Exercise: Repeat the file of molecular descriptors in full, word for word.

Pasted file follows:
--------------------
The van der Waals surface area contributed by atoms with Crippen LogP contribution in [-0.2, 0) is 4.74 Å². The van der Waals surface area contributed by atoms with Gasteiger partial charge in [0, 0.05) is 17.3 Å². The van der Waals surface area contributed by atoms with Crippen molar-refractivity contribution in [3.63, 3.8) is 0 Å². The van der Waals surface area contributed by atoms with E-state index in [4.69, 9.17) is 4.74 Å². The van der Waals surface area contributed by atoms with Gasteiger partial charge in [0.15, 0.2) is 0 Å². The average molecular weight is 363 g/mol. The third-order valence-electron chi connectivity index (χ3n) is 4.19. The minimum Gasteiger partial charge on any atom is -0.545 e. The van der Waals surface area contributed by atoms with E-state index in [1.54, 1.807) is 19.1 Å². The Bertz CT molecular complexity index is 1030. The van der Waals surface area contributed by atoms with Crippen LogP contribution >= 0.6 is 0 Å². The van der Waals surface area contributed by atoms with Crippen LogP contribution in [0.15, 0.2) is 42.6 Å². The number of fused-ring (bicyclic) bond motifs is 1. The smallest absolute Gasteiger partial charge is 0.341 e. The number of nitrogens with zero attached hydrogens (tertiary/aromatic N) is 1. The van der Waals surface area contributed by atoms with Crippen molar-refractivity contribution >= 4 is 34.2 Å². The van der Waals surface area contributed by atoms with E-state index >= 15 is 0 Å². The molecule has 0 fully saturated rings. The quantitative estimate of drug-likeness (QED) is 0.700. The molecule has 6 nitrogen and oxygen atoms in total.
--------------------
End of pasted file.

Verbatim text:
The van der Waals surface area contributed by atoms with Crippen LogP contribution in [-0.2, 0) is 4.74 Å². The van der Waals surface area contributed by atoms with Gasteiger partial charge in [0, 0.05) is 17.3 Å². The van der Waals surface area contributed by atoms with Crippen molar-refractivity contribution in [3.63, 3.8) is 0 Å². The van der Waals surface area contributed by atoms with E-state index in [4.69, 9.17) is 4.74 Å². The van der Waals surface area contributed by atoms with Gasteiger partial charge in [0.15, 0.2) is 0 Å². The average molecular weight is 363 g/mol. The third-order valence-electron chi connectivity index (χ3n) is 4.19. The minimum Gasteiger partial charge on any atom is -0.545 e. The van der Waals surface area contributed by atoms with E-state index in [1.54, 1.807) is 19.1 Å². The Bertz CT molecular complexity index is 1030. The van der Waals surface area contributed by atoms with Crippen LogP contribution >= 0.6 is 0 Å². The van der Waals surface area contributed by atoms with Crippen LogP contribution in [0.15, 0.2) is 42.6 Å². The number of fused-ring (bicyclic) bond motifs is 1. The smallest absolute Gasteiger partial charge is 0.341 e. The number of nitrogens with zero attached hydrogens (tertiary/aromatic N) is 1. The van der Waals surface area contributed by atoms with Crippen molar-refractivity contribution >= 4 is 34.2 Å². The van der Waals surface area contributed by atoms with E-state index >= 15 is 0 Å². The molecule has 0 fully saturated rings. The quantitative estimate of drug-likeness (QED) is 0.700. The molecule has 6 nitrogen and oxygen atoms in total.